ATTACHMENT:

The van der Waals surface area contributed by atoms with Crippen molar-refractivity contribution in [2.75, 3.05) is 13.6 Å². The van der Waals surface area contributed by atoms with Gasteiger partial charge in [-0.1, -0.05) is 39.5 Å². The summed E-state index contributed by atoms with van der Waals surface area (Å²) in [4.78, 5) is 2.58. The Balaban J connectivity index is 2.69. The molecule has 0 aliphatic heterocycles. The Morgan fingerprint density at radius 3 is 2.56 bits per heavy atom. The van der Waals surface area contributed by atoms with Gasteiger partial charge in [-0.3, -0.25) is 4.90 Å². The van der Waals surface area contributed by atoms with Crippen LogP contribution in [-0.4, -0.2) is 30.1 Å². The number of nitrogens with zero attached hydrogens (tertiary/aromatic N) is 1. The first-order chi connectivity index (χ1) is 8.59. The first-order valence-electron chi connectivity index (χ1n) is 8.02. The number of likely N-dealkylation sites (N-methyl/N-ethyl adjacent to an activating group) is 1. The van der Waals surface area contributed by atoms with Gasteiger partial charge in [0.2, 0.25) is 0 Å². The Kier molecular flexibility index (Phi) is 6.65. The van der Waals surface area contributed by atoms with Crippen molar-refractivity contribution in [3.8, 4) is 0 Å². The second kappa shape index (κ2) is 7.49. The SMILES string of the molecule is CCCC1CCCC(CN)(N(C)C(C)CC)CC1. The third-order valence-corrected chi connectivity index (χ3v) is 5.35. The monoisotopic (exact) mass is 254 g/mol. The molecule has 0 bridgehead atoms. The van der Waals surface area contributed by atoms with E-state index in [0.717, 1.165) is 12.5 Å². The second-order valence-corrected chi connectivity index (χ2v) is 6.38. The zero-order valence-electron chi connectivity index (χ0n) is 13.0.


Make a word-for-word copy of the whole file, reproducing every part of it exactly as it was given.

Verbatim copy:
The van der Waals surface area contributed by atoms with Crippen molar-refractivity contribution in [2.75, 3.05) is 13.6 Å². The van der Waals surface area contributed by atoms with Gasteiger partial charge in [-0.1, -0.05) is 39.5 Å². The summed E-state index contributed by atoms with van der Waals surface area (Å²) in [4.78, 5) is 2.58. The Balaban J connectivity index is 2.69. The molecule has 0 aliphatic heterocycles. The Morgan fingerprint density at radius 3 is 2.56 bits per heavy atom. The van der Waals surface area contributed by atoms with Gasteiger partial charge in [-0.3, -0.25) is 4.90 Å². The van der Waals surface area contributed by atoms with Crippen LogP contribution in [-0.4, -0.2) is 30.1 Å². The number of nitrogens with zero attached hydrogens (tertiary/aromatic N) is 1. The first-order chi connectivity index (χ1) is 8.59. The first-order valence-electron chi connectivity index (χ1n) is 8.02. The number of likely N-dealkylation sites (N-methyl/N-ethyl adjacent to an activating group) is 1. The van der Waals surface area contributed by atoms with Gasteiger partial charge in [0.2, 0.25) is 0 Å². The Kier molecular flexibility index (Phi) is 6.65. The van der Waals surface area contributed by atoms with Crippen molar-refractivity contribution in [3.8, 4) is 0 Å². The second kappa shape index (κ2) is 7.49. The SMILES string of the molecule is CCCC1CCCC(CN)(N(C)C(C)CC)CC1. The third-order valence-corrected chi connectivity index (χ3v) is 5.35. The monoisotopic (exact) mass is 254 g/mol. The molecule has 0 bridgehead atoms. The van der Waals surface area contributed by atoms with E-state index in [0.717, 1.165) is 12.5 Å². The second-order valence-corrected chi connectivity index (χ2v) is 6.38. The zero-order valence-electron chi connectivity index (χ0n) is 13.0.